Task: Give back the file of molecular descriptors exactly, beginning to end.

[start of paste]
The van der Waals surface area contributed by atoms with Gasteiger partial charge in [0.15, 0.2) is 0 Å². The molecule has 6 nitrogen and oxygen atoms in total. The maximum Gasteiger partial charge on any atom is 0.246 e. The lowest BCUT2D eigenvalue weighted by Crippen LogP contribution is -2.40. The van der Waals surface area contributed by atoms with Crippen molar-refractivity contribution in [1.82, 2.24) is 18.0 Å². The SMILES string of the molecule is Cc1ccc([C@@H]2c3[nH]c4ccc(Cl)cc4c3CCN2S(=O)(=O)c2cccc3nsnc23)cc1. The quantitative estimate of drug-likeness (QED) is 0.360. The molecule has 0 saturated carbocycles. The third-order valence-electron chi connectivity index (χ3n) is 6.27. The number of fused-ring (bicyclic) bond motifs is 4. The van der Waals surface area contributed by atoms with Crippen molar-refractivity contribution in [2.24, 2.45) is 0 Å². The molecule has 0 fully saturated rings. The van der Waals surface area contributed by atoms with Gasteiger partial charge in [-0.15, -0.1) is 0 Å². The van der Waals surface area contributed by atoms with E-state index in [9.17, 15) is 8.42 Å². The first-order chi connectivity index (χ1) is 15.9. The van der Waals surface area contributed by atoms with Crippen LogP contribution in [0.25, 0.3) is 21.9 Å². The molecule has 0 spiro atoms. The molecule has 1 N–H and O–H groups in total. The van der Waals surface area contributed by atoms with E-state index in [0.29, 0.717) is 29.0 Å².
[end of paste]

The van der Waals surface area contributed by atoms with Gasteiger partial charge in [0.15, 0.2) is 0 Å². The molecule has 6 nitrogen and oxygen atoms in total. The maximum Gasteiger partial charge on any atom is 0.246 e. The lowest BCUT2D eigenvalue weighted by Crippen LogP contribution is -2.40. The van der Waals surface area contributed by atoms with Crippen molar-refractivity contribution in [1.82, 2.24) is 18.0 Å². The SMILES string of the molecule is Cc1ccc([C@@H]2c3[nH]c4ccc(Cl)cc4c3CCN2S(=O)(=O)c2cccc3nsnc23)cc1. The quantitative estimate of drug-likeness (QED) is 0.360. The molecule has 0 saturated carbocycles. The third-order valence-electron chi connectivity index (χ3n) is 6.27. The number of fused-ring (bicyclic) bond motifs is 4. The van der Waals surface area contributed by atoms with Crippen molar-refractivity contribution in [2.24, 2.45) is 0 Å². The molecule has 0 fully saturated rings. The van der Waals surface area contributed by atoms with Gasteiger partial charge in [-0.15, -0.1) is 0 Å². The van der Waals surface area contributed by atoms with E-state index in [9.17, 15) is 8.42 Å². The first-order chi connectivity index (χ1) is 15.9. The van der Waals surface area contributed by atoms with Crippen LogP contribution in [0.25, 0.3) is 21.9 Å². The molecule has 0 spiro atoms. The molecule has 1 N–H and O–H groups in total. The van der Waals surface area contributed by atoms with E-state index in [0.29, 0.717) is 29.0 Å².